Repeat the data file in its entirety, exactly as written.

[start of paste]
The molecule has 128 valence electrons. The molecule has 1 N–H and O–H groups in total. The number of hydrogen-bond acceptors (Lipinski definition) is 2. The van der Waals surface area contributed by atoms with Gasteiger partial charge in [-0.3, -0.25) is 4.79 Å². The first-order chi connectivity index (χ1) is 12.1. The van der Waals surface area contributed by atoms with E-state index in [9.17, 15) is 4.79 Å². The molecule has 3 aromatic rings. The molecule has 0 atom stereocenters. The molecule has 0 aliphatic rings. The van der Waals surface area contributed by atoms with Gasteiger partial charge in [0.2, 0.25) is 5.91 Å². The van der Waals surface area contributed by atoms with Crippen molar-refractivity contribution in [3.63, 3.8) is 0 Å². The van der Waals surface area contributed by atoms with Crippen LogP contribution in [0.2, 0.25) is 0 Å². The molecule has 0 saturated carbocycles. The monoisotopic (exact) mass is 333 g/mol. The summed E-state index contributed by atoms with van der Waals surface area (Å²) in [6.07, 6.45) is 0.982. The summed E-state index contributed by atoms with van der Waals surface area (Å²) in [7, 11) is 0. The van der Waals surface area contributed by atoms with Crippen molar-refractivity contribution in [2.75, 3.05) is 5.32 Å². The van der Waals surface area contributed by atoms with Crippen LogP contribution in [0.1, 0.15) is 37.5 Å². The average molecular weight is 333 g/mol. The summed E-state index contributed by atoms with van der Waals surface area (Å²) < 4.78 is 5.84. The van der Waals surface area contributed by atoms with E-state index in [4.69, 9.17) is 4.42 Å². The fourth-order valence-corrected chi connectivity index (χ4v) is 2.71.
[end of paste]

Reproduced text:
The molecule has 128 valence electrons. The molecule has 1 N–H and O–H groups in total. The number of hydrogen-bond acceptors (Lipinski definition) is 2. The van der Waals surface area contributed by atoms with Gasteiger partial charge in [-0.3, -0.25) is 4.79 Å². The first-order chi connectivity index (χ1) is 12.1. The van der Waals surface area contributed by atoms with E-state index in [9.17, 15) is 4.79 Å². The molecule has 3 aromatic rings. The molecule has 0 atom stereocenters. The molecule has 0 aliphatic rings. The van der Waals surface area contributed by atoms with Gasteiger partial charge in [0.2, 0.25) is 5.91 Å². The van der Waals surface area contributed by atoms with Crippen molar-refractivity contribution in [3.63, 3.8) is 0 Å². The van der Waals surface area contributed by atoms with Crippen LogP contribution in [0.2, 0.25) is 0 Å². The molecule has 0 saturated carbocycles. The monoisotopic (exact) mass is 333 g/mol. The summed E-state index contributed by atoms with van der Waals surface area (Å²) in [6.07, 6.45) is 0.982. The summed E-state index contributed by atoms with van der Waals surface area (Å²) in [7, 11) is 0. The van der Waals surface area contributed by atoms with Crippen molar-refractivity contribution in [2.75, 3.05) is 5.32 Å². The van der Waals surface area contributed by atoms with Crippen LogP contribution in [0.1, 0.15) is 37.5 Å². The average molecular weight is 333 g/mol. The summed E-state index contributed by atoms with van der Waals surface area (Å²) < 4.78 is 5.84. The van der Waals surface area contributed by atoms with E-state index in [4.69, 9.17) is 4.42 Å². The fourth-order valence-corrected chi connectivity index (χ4v) is 2.71.